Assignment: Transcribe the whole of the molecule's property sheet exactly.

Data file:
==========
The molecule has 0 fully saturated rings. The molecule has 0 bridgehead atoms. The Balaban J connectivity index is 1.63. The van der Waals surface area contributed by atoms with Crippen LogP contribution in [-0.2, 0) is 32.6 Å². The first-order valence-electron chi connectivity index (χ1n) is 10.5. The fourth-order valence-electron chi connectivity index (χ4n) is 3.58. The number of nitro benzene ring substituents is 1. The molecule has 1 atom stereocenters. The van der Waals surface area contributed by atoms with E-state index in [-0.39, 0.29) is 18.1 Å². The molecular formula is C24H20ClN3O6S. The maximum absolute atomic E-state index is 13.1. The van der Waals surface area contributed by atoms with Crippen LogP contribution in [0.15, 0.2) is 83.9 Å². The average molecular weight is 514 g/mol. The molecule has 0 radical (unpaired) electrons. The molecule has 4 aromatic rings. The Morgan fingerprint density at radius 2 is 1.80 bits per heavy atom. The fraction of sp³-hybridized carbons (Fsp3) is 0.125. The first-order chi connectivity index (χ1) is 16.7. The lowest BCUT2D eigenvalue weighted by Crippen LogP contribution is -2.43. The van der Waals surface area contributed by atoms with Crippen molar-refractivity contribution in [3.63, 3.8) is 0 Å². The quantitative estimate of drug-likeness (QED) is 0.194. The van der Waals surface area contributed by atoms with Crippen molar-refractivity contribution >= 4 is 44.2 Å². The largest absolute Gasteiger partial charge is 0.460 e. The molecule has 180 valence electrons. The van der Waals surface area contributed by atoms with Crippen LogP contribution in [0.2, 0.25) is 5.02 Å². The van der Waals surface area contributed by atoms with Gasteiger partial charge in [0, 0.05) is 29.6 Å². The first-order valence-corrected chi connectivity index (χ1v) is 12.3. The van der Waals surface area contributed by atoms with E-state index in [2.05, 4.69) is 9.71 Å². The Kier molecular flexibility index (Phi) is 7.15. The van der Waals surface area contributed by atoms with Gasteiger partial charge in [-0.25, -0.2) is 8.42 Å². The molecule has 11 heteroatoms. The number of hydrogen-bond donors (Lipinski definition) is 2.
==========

The molecule has 0 fully saturated rings. The molecule has 0 bridgehead atoms. The Balaban J connectivity index is 1.63. The van der Waals surface area contributed by atoms with Crippen LogP contribution in [-0.2, 0) is 32.6 Å². The first-order valence-electron chi connectivity index (χ1n) is 10.5. The fourth-order valence-electron chi connectivity index (χ4n) is 3.58. The number of nitro benzene ring substituents is 1. The molecule has 1 atom stereocenters. The van der Waals surface area contributed by atoms with E-state index in [-0.39, 0.29) is 18.1 Å². The molecular formula is C24H20ClN3O6S. The maximum absolute atomic E-state index is 13.1. The van der Waals surface area contributed by atoms with Crippen LogP contribution in [0.15, 0.2) is 83.9 Å². The average molecular weight is 514 g/mol. The molecule has 0 radical (unpaired) electrons. The molecule has 4 aromatic rings. The Morgan fingerprint density at radius 2 is 1.80 bits per heavy atom. The fraction of sp³-hybridized carbons (Fsp3) is 0.125. The first-order chi connectivity index (χ1) is 16.7. The lowest BCUT2D eigenvalue weighted by Crippen LogP contribution is -2.43. The van der Waals surface area contributed by atoms with Crippen molar-refractivity contribution in [3.63, 3.8) is 0 Å². The quantitative estimate of drug-likeness (QED) is 0.194. The van der Waals surface area contributed by atoms with Crippen molar-refractivity contribution >= 4 is 44.2 Å². The largest absolute Gasteiger partial charge is 0.460 e. The molecule has 180 valence electrons. The van der Waals surface area contributed by atoms with Crippen LogP contribution in [0.2, 0.25) is 5.02 Å². The van der Waals surface area contributed by atoms with Gasteiger partial charge in [0, 0.05) is 29.6 Å². The first-order valence-corrected chi connectivity index (χ1v) is 12.3. The van der Waals surface area contributed by atoms with E-state index in [2.05, 4.69) is 9.71 Å². The Kier molecular flexibility index (Phi) is 7.15. The van der Waals surface area contributed by atoms with Gasteiger partial charge in [-0.25, -0.2) is 8.42 Å². The molecule has 11 heteroatoms. The number of hydrogen-bond donors (Lipinski definition) is 2.